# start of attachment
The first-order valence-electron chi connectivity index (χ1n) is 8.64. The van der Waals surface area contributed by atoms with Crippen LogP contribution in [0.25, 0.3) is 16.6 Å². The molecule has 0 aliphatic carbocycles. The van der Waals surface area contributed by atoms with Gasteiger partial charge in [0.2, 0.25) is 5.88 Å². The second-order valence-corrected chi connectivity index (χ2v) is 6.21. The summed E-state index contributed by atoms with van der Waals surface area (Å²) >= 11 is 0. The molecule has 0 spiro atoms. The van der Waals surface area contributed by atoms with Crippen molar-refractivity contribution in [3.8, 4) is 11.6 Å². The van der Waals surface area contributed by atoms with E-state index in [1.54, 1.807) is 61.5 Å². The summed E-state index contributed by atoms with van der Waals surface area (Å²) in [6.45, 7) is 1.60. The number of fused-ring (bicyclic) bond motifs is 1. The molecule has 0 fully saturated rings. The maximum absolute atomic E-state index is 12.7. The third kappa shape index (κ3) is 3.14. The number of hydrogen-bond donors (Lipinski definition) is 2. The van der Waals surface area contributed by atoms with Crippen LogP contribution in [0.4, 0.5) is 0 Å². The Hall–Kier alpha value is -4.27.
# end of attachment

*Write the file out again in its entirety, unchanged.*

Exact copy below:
The first-order valence-electron chi connectivity index (χ1n) is 8.64. The van der Waals surface area contributed by atoms with Crippen LogP contribution in [0.25, 0.3) is 16.6 Å². The molecule has 0 aliphatic carbocycles. The van der Waals surface area contributed by atoms with Gasteiger partial charge in [0.2, 0.25) is 5.88 Å². The second-order valence-corrected chi connectivity index (χ2v) is 6.21. The summed E-state index contributed by atoms with van der Waals surface area (Å²) >= 11 is 0. The molecule has 0 spiro atoms. The van der Waals surface area contributed by atoms with Crippen molar-refractivity contribution in [3.8, 4) is 11.6 Å². The van der Waals surface area contributed by atoms with E-state index in [1.54, 1.807) is 61.5 Å². The summed E-state index contributed by atoms with van der Waals surface area (Å²) in [6.45, 7) is 1.60. The number of fused-ring (bicyclic) bond motifs is 1. The molecule has 0 fully saturated rings. The maximum absolute atomic E-state index is 12.7. The third kappa shape index (κ3) is 3.14. The number of hydrogen-bond donors (Lipinski definition) is 2. The van der Waals surface area contributed by atoms with Crippen LogP contribution in [0.4, 0.5) is 0 Å². The Hall–Kier alpha value is -4.27.